This is the first book in the “Millennium Trilogy,” named after the magazine published by its main character, Swedish financial writer Mikael Blomkvist. The six-part Swedish TV miniseries based on these books is packaged in the U.S. as the “Dragon Tattoo Trilogy.” American audiences can now see a big-screen version of this book, starring Daniel Craig in the role of Mikael “Kalle” Blomkvist, a crusading journalist who (like the author who created him) specializes in exposing right-wing corruption—though, unlike Larsson, he does so mainly in the context of business. He is nicknamed “Kalle Blomkvist” after an Astrid Lindgren character known to all Swedes today, but whose stories have not come over to the U.S. in a big way. Adding still more confusion to this background is the fact that the book’s original, Swedish title translates as “Men Who Hate Women,” so if you try to start a conversation about this book with an acquaintance from Sweden, you are apt to get a blank look.
While you probably know already that this trilogy came out quite recently and is all the rage on both sides of the Atlantic, you might be surprised to learn that Stieg Larsson is no longer around to clear up any confusion or ambiguities in his books. Larsson, age 50, died of a sudden heart attack in 2004 after climbing seven flights of stairs to his office when the elevator was broken (source: Wikipedia). Keep your elevators in running order, people! We can’t afford to lose good writers like that! At the time of his death, the Millennium Trilogy was only an unpublished manuscript, and a half-written fourth book was saved on the author’s computer. Now see how far it has gone! Unfortunately, conflicting inheritance claims make it unlikely that any of us will live to see Book 4, finished or otherwise. So if you are as crazy about this book as millions of other readers, you will have to settle for the two sequels already published: The Girl Who Played with Fire and The Girl Who Kicked the Hornets’ Nest (whose Swedish title means “The Air Castle that Was Blown Up”).
It is obvious from these titles that the American market is more interested in the character of Lisbeth Salander, a 24-year-old, starved-looking, tattooed, pierced, socially awkward genius hacker who provides highly detailed background research for the clients of a major security firm, while at the same time living under a guardian because she is considered legally incompetent. I don’t know if this is a result of something like Asperger’s Syndrome (which Mikael Blomkvist suspects) or because of some kind of childhood trauma. (The Swedish telefilm, which I watched just after I read this book, drops some hints in that direction, but the book stays mum.) Diffident, self-contained, and elusive, Lisbeth is a hard person to get to know.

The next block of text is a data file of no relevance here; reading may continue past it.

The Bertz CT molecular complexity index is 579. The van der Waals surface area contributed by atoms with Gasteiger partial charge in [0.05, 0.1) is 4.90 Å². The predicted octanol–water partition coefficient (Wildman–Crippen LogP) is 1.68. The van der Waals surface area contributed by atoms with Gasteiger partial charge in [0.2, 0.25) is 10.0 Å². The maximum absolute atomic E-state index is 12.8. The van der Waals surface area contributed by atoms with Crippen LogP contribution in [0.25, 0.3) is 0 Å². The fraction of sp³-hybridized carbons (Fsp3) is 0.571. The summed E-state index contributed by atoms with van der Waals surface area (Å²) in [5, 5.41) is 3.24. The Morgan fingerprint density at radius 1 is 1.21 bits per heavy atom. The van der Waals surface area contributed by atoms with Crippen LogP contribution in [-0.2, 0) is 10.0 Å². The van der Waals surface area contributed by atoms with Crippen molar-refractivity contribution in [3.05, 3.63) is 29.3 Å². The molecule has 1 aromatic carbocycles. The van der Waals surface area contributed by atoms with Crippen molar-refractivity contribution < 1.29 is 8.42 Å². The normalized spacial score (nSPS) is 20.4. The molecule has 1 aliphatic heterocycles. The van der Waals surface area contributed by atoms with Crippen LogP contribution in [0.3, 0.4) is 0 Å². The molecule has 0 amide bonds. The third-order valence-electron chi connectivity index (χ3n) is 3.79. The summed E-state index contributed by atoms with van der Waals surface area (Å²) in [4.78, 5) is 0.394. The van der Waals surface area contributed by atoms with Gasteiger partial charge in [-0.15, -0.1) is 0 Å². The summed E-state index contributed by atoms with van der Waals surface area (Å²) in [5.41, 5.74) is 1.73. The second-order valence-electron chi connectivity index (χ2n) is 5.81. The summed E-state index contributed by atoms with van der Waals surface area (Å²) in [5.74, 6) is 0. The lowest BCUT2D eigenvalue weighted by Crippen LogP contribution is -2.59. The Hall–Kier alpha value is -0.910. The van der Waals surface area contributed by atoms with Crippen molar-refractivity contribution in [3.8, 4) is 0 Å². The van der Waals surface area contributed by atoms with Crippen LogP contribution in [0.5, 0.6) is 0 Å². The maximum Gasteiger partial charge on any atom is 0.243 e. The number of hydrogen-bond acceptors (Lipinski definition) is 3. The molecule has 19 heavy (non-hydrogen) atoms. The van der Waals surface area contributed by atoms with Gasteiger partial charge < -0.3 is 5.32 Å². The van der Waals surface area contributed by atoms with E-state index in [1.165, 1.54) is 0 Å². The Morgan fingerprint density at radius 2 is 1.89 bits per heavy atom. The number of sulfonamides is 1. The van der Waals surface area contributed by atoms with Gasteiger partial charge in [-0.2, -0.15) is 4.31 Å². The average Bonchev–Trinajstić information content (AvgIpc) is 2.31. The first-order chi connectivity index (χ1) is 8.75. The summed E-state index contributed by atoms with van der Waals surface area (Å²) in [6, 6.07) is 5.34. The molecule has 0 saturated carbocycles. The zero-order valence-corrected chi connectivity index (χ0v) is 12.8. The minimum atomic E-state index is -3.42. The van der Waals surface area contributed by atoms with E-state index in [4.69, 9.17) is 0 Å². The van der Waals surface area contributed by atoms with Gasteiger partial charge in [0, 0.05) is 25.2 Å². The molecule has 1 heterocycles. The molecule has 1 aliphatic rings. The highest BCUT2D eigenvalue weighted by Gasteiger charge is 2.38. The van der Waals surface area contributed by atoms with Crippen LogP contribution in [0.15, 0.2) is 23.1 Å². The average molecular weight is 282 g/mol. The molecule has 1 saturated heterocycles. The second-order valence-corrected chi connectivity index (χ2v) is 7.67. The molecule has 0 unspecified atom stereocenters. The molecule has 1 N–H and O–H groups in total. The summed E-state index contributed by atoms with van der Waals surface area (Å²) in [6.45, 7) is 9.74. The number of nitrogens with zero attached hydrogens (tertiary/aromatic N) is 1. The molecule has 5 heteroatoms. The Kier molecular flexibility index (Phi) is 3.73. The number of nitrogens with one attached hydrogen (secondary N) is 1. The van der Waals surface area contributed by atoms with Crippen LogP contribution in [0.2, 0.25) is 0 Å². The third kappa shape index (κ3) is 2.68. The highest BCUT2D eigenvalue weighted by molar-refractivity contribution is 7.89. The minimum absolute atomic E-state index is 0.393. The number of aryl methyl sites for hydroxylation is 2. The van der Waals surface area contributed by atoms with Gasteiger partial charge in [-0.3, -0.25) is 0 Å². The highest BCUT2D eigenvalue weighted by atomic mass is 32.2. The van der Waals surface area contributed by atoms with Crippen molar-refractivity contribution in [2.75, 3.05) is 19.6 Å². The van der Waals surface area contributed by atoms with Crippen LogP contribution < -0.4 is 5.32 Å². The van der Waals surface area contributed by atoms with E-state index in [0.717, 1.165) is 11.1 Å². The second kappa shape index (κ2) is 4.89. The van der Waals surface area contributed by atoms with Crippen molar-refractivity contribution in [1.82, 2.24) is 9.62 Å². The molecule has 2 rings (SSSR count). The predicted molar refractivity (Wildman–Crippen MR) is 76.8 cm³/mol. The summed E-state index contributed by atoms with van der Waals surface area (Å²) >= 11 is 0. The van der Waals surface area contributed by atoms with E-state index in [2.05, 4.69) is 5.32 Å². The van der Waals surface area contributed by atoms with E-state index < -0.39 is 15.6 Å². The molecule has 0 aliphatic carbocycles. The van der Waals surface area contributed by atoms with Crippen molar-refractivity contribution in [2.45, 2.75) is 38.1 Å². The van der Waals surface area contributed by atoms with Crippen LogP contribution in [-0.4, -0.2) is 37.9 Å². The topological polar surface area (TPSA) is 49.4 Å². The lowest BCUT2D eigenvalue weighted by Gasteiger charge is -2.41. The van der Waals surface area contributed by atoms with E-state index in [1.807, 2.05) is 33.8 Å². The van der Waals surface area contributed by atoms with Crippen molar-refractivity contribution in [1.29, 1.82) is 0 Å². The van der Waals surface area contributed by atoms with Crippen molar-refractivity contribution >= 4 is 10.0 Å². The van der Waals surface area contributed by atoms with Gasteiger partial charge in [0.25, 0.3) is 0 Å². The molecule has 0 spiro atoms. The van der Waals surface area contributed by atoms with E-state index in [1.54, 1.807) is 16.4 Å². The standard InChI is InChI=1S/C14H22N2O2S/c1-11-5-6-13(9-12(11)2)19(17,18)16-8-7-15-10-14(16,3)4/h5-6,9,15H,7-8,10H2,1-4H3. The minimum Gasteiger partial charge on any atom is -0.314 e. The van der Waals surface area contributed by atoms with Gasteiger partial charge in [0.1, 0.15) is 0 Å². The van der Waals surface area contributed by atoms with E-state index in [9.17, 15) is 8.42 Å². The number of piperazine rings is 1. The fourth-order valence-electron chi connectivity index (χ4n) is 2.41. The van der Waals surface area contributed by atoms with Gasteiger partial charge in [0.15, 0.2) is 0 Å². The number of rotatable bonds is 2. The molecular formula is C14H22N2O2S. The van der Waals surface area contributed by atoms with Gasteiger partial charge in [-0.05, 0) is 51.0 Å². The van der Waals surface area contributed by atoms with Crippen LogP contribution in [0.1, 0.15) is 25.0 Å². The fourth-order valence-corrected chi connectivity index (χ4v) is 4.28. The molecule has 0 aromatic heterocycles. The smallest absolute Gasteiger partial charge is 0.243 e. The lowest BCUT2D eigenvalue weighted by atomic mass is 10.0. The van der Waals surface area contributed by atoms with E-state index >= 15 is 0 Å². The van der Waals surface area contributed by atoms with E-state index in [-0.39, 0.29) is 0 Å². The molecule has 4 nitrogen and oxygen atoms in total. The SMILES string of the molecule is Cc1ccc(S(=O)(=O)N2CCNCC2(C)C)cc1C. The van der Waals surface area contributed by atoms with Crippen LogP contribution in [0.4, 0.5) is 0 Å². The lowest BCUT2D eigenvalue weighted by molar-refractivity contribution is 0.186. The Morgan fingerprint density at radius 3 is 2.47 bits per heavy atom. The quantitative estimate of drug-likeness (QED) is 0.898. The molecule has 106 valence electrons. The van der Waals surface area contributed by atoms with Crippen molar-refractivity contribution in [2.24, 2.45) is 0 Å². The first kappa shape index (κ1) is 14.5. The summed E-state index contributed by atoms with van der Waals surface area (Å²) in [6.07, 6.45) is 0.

Salander gets to know Blomkvist long before he even knows she exists. She digs up his background for a prospective employer, who then hires Blomkvist in the aftermath of a disastrous libel conviction. In exchange for some real dirt on the white-collar gangster who set him up, Blomkvist agrees to write the family history of one of the oldest family-owned industrial firms in Sweden. Henrik Vanger, the retired CEO of the Vanger Corporation, sets the left-wing Blomkvist this unpleasant task mainly as a cover, while his real job is to try to solve the 40-year-old mystery of who killed a beautiful teenager named Harriet. One day, while the only bridge onto the family-owned island of Hedeby was blocked by an accident, Harriet disappeared and was never seen again. Since then, every year on Henrik Vanger’s birthday, the old man has received a pressed flower like the ones Harriet used to give him. Vanger thinks the murderer is taunting him. He is convinced the killer is a member of his big, dysfunctional family, that Harriet was killed to hurt him, and that the flowers represent a 40-year campaign to drive the family patriarch insane.
At first unenthusiastic about his chances of finding anything that 40 years of police work might have missed, Blomkvist quickly realizes that he is onto something. A cryptic note in the back of Harriet’s diary leads him to suspect that the girl was killed while trying to expose a serial killer in the family. Once Blomkvist brings Salander on board as his research assistant (the beginning of a relationship too complex to be missed, almost too explosive to be believed), the case starts to crack open like lake ice at the spring breakup. Suddenly both the girl with the tattoo and the journalist with a crusader’s heart find themselves in terrible danger. And the truth turns out to be far weirder than either of them imagined.
Lisbeth Salander is, make no mistake, a fascinating character. Her fascination affects the men around her in fascinating ways. While they worry that she may be the perfect victim for a male predator who likes to hurt women, Lisbeth proves surprisingly resourceful, not to say relentless, in deflecting danger back onto the “men who hate women.” And when you get down to brass tacks, violence against women is what this book is really all about. A lingering stench of Swedish Nazism, a brusque polemic against financial journalists who toady up to big-business interests, a subplot about corporate espionage in the journalistic field, and some “adult content advisory” worthy bedroom scenes add dimension to the tale; but what will really shock you, what will echo in your mind, what will haunt your dreams for days after you open this book, are the statistics of violence against women, including physical assault as well as rape and murder, quoted at strategic points throughout this book… and the steps the Girl with the Dragon Tattoo would take to punish the men who perpetrate it.